Since 2006, Quail Forever has selected an annual Print of the Year—limited-edition prints that local Quail Forever chapters have used to raise funds for their area conservation efforts. Artists including the late James Meger, Rosemary Millette, and Jim Hautman have contributed to Quail Forever’s wildlife habitat mission as Print of the Year artists.
Hand signed and numbered prints of “The Comeback Call” are also available in limited quantity at Quail Forever’s online store.
Tuesday, September 2nd, 2014
The traditional version comes at the wrong time of year. We are putting things away and reminiscing about past months when we are encouraged to reveal our hopes for the coming 12 months. Thanksgiving, Christmas, then poof! There they are, at the bitter end of our favorite time of year. Instead, my resolution is to make resolutions for our “new year,” Opening Day. Record my dreams and dreads wrapped in blaze orange and dog hair in the weeks leading up to the fresh season. They started on closing day and marinated until the opener was an actual, real date on the new calendar circled in red. Then, aspirations for shooting, desires for favorite coverts and of course, miracles for our dogs are voiced over beers (or in our heads). Mine? Trivial, some might say. Steadiness from Manny on covey flushes. Stamina from 10-year-old Buddy. New places and friends in the field. Some green among the thousands of acres of ash and soot here in the West. And hope, for a safe season, strong legs, happy dogs. What are yours? (Scott’s book What the Dogs Taught Me, is available here.)
Wednesday, July 2nd, 2014
Have you ever had a lousy boss? You know the type: harsh voice constantly berating you, cutting you down, badgering, yelling, and criticizing … never offering praise or encouragement.
Some of us have been lucky enough to have a good boss, or even been one. To others, it might have been a coach, teacher, Scoutmaster, neighbor. You remember them for their soothing demeanor, supportive attitude, mutual respect, positive reinforcement. Heck, even their critiques were constructive, almost pleasurable.
Of the two, who would you rather work for? For which would you gladly stay late to help with a rush order, or go the extra mile? The same holds true for your dog.
I’m not saying you should curry favor, suck up or kowtow to your pup. In the pack, your dog functions best when he knows his boundaries and who’s in charge. In your house, yard and field that’s always you. Establishing those boundaries and setting up your chain of command can be done in a number of ways, some better than others. One version engenders respect and cooperation, other versions foster fear or aggression.
When discipline is applied appropriately, instruction is melded with encouragement, or correction is done with restraint and sensitivity, I think your dog acquires a sense of “fairness.” I doubt that dogs truly comprehend that term, but they are certainly aware of the opposite.
Doesn’t it just make sense to create a relationship based on mutual trust, respect, and reward for a job well done? Remember back to when it worked for you; I bet it’ll work for him.
(Buy Scott’s new book here.)
Wednesday, June 18th, 2014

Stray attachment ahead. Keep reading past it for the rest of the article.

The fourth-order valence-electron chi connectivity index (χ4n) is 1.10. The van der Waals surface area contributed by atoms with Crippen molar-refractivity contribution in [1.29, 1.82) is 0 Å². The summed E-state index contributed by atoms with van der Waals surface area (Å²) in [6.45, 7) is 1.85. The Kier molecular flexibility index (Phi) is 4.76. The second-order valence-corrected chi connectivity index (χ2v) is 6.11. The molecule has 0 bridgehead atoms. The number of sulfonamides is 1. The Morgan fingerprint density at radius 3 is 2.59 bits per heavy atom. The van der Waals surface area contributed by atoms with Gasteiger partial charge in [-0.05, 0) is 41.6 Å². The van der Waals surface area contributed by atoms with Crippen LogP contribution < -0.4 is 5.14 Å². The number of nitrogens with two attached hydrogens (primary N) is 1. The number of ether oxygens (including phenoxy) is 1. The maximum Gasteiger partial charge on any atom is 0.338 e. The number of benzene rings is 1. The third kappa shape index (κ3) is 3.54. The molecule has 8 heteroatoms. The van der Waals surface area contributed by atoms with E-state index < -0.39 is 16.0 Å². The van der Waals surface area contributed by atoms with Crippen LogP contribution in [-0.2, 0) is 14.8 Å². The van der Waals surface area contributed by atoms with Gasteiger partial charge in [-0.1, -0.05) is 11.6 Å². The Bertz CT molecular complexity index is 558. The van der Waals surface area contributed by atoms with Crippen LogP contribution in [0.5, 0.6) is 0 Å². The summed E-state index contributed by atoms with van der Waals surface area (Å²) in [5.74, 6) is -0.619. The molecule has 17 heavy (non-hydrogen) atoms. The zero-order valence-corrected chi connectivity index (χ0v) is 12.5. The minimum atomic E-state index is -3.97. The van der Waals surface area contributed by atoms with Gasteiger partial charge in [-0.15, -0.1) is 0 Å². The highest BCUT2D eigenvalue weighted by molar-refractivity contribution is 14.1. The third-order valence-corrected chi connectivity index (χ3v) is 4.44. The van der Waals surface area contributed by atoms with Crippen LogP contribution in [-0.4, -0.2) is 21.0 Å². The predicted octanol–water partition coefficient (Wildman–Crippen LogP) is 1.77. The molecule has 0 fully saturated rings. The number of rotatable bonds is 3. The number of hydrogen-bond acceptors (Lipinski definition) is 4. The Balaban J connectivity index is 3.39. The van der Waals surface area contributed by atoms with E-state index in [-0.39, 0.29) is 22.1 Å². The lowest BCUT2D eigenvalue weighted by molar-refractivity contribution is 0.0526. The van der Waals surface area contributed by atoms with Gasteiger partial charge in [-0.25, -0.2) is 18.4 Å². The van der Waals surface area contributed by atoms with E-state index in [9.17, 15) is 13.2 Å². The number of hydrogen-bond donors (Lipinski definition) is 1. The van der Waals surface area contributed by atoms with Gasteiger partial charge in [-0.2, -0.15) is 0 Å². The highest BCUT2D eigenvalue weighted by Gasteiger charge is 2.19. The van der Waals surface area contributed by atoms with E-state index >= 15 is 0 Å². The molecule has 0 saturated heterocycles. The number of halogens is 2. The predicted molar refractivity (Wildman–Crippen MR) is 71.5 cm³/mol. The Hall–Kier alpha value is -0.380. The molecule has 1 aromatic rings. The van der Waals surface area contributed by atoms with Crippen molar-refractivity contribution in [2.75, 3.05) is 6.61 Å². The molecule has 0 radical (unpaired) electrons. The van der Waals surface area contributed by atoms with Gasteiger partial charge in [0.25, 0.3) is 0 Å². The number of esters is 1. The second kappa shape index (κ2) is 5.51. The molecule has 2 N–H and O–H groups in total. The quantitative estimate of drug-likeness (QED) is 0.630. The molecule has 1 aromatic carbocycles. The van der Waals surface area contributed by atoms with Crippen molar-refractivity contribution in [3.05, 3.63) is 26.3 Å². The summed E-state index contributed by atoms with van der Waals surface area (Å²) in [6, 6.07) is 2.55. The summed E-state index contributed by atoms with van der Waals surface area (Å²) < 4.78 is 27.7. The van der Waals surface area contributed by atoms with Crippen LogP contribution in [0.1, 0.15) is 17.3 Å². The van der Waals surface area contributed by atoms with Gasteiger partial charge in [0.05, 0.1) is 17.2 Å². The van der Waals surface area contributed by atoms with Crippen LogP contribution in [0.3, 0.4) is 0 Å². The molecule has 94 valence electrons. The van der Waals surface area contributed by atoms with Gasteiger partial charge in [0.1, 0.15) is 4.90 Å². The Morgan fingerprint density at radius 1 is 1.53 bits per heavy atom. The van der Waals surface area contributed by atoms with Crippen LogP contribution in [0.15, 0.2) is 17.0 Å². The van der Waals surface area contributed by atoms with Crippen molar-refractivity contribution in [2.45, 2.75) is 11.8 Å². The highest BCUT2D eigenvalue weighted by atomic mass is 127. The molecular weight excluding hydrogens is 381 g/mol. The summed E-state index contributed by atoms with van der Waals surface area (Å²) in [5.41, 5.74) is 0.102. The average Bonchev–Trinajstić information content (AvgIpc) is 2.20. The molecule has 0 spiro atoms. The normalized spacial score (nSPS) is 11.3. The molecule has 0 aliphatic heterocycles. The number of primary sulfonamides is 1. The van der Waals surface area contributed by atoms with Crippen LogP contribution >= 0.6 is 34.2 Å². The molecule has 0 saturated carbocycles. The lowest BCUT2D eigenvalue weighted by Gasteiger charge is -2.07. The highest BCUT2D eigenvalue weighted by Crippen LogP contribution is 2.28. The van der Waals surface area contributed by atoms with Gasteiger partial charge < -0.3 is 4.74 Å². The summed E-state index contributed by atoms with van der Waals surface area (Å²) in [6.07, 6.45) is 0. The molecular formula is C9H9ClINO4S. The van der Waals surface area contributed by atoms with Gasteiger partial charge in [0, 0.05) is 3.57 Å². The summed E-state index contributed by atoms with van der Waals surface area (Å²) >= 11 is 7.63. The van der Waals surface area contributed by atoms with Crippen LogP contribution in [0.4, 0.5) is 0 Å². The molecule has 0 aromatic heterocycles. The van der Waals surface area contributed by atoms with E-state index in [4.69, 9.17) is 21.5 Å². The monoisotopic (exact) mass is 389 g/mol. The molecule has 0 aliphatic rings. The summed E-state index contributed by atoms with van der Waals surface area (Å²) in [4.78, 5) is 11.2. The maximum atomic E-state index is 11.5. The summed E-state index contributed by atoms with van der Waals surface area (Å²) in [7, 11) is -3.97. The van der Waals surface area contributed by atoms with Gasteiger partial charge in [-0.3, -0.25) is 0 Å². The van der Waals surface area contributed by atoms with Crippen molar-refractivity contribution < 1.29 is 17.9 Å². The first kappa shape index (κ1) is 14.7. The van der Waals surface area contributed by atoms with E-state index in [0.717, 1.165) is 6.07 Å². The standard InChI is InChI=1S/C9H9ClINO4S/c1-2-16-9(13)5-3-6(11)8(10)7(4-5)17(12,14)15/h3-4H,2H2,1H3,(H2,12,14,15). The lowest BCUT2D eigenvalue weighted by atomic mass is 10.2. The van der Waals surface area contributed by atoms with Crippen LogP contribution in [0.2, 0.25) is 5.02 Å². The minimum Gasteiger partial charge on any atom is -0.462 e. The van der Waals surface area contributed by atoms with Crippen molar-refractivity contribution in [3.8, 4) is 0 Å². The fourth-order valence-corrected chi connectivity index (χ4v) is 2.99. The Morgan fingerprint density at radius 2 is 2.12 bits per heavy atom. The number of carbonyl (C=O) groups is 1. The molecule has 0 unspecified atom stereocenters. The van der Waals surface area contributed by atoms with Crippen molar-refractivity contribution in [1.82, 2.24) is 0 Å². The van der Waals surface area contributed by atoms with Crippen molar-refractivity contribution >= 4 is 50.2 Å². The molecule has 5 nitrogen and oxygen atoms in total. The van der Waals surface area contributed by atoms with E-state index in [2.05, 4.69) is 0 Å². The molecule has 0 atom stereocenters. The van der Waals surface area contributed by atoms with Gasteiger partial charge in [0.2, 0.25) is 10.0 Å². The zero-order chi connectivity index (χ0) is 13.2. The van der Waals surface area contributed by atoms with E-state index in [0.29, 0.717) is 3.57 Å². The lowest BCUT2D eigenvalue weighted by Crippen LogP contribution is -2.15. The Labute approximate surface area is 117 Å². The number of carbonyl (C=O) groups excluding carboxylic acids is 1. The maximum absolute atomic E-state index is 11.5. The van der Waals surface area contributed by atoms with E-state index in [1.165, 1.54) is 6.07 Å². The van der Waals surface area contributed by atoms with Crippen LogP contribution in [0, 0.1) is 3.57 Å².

Okay, we’ve all been on a BAD lodge/preserve hunt: Dogs that won’t hold or retrieve, pool table smooth “cover,” birds that couldn’t fly themselves out of a paper bag.
But what’s wrong with a GOOD preserve hunt? It offers much to the dog owning hunter: more plentiful birds, convenient location, a chance at that rare commodity camaraderie, and at least a taste of the natural world, even if it’s been crafted by the hands of man.
And that’s not even weighing the value of your time, driving hours (or days) to knock on locked doors and not get permission to hunt non-existent wild birds on beat-up property that was hunted by every third cousin of the landowner’s last weekend. So “paying” for birds becomes moot, unless the value of your time is zero dollars.
I just had a pretty good preserve hunt. My friend Rob and I enjoyed every minute of it, from the dog work, to the weather, to the unlittered fields we had all to ourselves. And while a true wild bird hunt offers a philosophical and possibly emotional charge I won’t get at the local lodge, it was better than nothing. Way better. And according to Buddy, pretty darn gratifying.
Caveat: don’t get on my case about the nightmares that occur at many preserves. I already know, and have lived through, them. That’s not my purpose here (maybe in another post). But consider:
Fly anglers are pretty much over the planted trout issue, except in the rarest of cases. Many of our best “wild” trout streams were barren until someone put fish in them. Even put-and-take fisheries redeem themselves with most anglers if the fish “act wild.” Clipped fins, brookies in the West, McCloud River rainbows in New Zealand … who cares as long as the package is good?
Monday, June 16th, 2014
The quail culture of West Tennessee runs deep and wide.
I visited the Mid-South and Kentucky Lakes Quail Forever chapters just before the holidays. It was a very encouraging trip that began with visiting farmer Vince Arnold near Paris. He recently put in a buffer strip on a creek because it was eroding badly, but also because he wants his son Casey, who he brought out to meet me, to experience wildlife and hunting.